Thoughts on Steam User Reviews Update

Steam has an active online community with game discussions, groups, chatrooms, workshops, artwork, greenlight, and even streaming. The service has a lot to offer in terms of user interaction. A large part of these features are the user reviews, which allow any user that owns a game and plays for a certain amount of time to then be able to write up a review on it. Valve even added curators, which is the ability for groups to recommend games for their group members and possibly be featured on store pages for said games. They can even be followed without being part of the group. So it’s easy to see that the user reviews are indeed a significant feature of community involvement.

These reviews can be short or lengthy and formatted in a multitude of ways. There’s a lot of freedom in it, really. However, it all comes down to one simple rating system; recommended or not recommended. This is simple, but it’s also imprecise. You’ve got to consider a lot of things and boil it down to whether or not you’d recommend it. Everyone is bound to have their own criteria of what to consider and what it more important then other things. Do you consider price, playtime, and replay value? Do you think trading cards or more or less important than achievements? Did you get the game on sale, full price, or totally free? There’s just so much to consider, but at least it gives the everyday user a voice and opinion on these games rather than leaving it to big name reviewers.

A common complaint I’ve had with this system is that many people decide to leave single-sentence “reviews” trying to be clever. These can be funny, but they hardly reflect the quality of the game and end up diluting the pool of reviews and ratings. One way to cut down on this was by adding the ability to mark a review as funny rather than the typical helpful or not helpful. This is important because reviews with more of a helpful rating would soar to the top of the defaulted list, underneath those of your friends of course. However, even this method could not fix the damage done. It also left the review section and overall game rating to be dominated by the sway of early reviewers. Sure, you always had the ability to select a filter for positive, negative, or most recent reviews, but the default that most people saw was simple the most popular ones the whole time. This meant that it was very difficult for newer, possibly more relevant reviews to be seen. That’s where this new system comes into play.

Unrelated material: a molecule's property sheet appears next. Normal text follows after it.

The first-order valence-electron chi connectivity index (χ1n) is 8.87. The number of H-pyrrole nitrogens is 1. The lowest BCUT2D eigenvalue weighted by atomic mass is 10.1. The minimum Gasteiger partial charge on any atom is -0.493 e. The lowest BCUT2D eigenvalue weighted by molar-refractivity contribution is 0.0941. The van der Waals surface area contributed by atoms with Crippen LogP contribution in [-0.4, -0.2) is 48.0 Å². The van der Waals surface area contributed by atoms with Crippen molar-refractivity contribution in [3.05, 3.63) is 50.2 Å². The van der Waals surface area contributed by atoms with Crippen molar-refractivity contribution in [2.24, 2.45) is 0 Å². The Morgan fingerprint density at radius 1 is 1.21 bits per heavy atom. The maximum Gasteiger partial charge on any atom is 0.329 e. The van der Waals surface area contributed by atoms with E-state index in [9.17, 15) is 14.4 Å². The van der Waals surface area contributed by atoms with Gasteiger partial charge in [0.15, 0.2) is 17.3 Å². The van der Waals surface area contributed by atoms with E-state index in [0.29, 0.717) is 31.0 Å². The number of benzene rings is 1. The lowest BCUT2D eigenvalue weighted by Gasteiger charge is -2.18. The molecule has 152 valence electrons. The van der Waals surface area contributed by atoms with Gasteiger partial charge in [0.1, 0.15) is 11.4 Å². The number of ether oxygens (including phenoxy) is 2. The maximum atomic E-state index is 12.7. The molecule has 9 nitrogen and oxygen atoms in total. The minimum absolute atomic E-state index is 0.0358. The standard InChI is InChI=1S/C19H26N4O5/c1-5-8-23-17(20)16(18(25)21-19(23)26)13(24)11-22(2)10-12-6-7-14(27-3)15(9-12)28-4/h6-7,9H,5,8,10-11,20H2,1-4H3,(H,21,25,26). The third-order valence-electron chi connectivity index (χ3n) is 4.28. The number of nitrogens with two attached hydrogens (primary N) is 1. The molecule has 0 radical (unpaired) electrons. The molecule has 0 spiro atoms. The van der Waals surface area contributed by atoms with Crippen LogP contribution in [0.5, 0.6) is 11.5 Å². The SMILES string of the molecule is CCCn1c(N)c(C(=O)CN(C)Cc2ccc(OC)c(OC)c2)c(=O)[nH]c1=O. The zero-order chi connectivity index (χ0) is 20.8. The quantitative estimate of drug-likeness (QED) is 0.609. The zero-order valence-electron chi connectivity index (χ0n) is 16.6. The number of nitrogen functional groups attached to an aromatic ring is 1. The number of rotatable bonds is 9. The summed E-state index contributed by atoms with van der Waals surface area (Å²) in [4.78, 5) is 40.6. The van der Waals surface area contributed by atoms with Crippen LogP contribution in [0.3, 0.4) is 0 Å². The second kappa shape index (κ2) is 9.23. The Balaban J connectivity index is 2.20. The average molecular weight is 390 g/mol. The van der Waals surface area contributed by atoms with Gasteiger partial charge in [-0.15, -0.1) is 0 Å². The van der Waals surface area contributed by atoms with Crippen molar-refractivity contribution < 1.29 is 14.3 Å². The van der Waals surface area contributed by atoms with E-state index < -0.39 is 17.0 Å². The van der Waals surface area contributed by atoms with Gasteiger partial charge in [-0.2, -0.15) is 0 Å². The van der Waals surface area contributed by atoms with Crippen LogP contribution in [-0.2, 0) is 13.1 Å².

The new system changes the default review section into a summary tab that consists of two columns. In the left column you have the most helpful reviews posted in the past 30 days. This goes along with the added rating near the top. Alongside the overall rating, which is the same as always, there’s a recent rating that reflects the ratings of the past 30 days. This is all very nice because many games change over time. There are lots of patches and updates put into play here, especially with early access games. So seeing a popular review from years ago might not necessarily reflect the current status of the product. It’s a really nice way to keep opinions and evaluations relevant. The right column in the summary tab shows a brief list of the most recent reviews posted. Again, the most helpful, most recent, negative, and positive reviews are all available to select via tabs on the review section, but having both the current most helpful AND the most recent posts default to the front allows for more eyes to get onto the newest and most helpful reviews at the given time.

This system is great for people looking for accurate information on their potential purchases as well as for the people looking to put hard work into their reviews, such as myself. It’s just really exciting and helpful. It could be abused by those who copy and paste their old reviews to get eyes on them, but it would mean losing all of their old stats in the process and may require multiple tries. So it COULD be abused, but it would require effort, and not everyone is willing to put in that effort just to get their reviews potentially seen. So overall I’d say this is a pretty good step in the right directions. Now if only they could fix some of their other features… I’m lookin’ at you, Steam Greenlight. So to end this, I’ll leave you with two things. First, here’s a link to my Steam review of Rogue Legacy

And underneath this paragraph you’ll find a video of me rambling about this same feature, in case you’re interested in my channel at all or would rather that instead of reading… though you would’ve needed to scroll down to see it so… fuck. What do you think of this new system and the Steam user review system in general? Leave a comment! Now get to writing your own reviews now that it’s a little more worth it, why don’t ya?

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